For years, I covered the assisted suicide crusade of Dr. Jack Kevorkian, who became internationally famous in the 1990s. Today, we tend to remember his outlandish antics –his bizarre suicide machine; the battered Volkswagen van, and the strange Mutt and Jeff combination of the wacky aged physician and a young, brash, and outrageous Geoffrey Fieger.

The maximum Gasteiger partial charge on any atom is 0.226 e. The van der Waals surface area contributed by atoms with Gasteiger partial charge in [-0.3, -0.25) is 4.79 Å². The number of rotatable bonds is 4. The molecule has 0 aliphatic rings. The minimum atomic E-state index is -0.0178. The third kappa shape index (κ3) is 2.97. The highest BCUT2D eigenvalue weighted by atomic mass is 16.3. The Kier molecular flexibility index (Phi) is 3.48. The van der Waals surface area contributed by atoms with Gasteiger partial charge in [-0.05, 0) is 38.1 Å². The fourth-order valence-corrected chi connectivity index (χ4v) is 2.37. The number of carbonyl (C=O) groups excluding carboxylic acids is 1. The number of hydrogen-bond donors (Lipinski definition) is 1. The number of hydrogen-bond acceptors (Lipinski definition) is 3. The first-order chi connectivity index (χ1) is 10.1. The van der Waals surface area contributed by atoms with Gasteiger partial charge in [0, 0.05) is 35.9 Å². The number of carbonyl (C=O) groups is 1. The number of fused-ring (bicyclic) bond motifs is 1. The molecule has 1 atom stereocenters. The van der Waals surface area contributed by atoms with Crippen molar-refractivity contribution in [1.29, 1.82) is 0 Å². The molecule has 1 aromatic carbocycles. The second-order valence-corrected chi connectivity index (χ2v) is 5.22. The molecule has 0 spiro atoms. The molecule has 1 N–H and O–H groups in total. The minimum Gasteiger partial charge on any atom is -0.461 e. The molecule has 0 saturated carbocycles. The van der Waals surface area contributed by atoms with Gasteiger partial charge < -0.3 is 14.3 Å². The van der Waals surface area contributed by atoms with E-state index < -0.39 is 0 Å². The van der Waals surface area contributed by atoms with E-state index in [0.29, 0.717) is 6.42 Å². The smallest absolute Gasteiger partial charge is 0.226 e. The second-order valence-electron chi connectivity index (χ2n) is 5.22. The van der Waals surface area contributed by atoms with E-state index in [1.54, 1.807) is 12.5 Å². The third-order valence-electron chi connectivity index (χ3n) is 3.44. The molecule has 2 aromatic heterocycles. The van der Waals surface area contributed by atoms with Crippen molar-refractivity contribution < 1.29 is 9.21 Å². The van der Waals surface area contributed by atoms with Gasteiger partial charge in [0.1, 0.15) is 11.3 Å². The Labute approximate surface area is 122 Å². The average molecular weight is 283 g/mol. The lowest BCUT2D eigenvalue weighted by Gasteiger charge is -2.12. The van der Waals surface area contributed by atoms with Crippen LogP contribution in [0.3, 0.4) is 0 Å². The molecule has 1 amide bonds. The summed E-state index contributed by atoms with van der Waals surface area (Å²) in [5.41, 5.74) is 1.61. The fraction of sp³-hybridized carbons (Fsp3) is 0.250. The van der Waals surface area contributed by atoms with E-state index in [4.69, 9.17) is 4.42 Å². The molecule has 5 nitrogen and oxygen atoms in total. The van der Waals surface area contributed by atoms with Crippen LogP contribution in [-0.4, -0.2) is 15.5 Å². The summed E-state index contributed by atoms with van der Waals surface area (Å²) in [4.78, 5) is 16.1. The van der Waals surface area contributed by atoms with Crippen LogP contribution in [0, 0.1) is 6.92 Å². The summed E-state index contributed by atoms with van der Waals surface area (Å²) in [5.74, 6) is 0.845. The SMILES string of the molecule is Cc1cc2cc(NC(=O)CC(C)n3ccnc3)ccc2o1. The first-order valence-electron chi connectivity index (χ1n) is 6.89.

But we tend to forget that Kevorkian was fulfilling a need. Medical science can now prolong people’s existence far beyond the point when they have any quality of life.
People were being made to endure horrific suffering with no possibility of relief. Others just wanted to be freed from the prison of lives that no longer held any promise of happiness.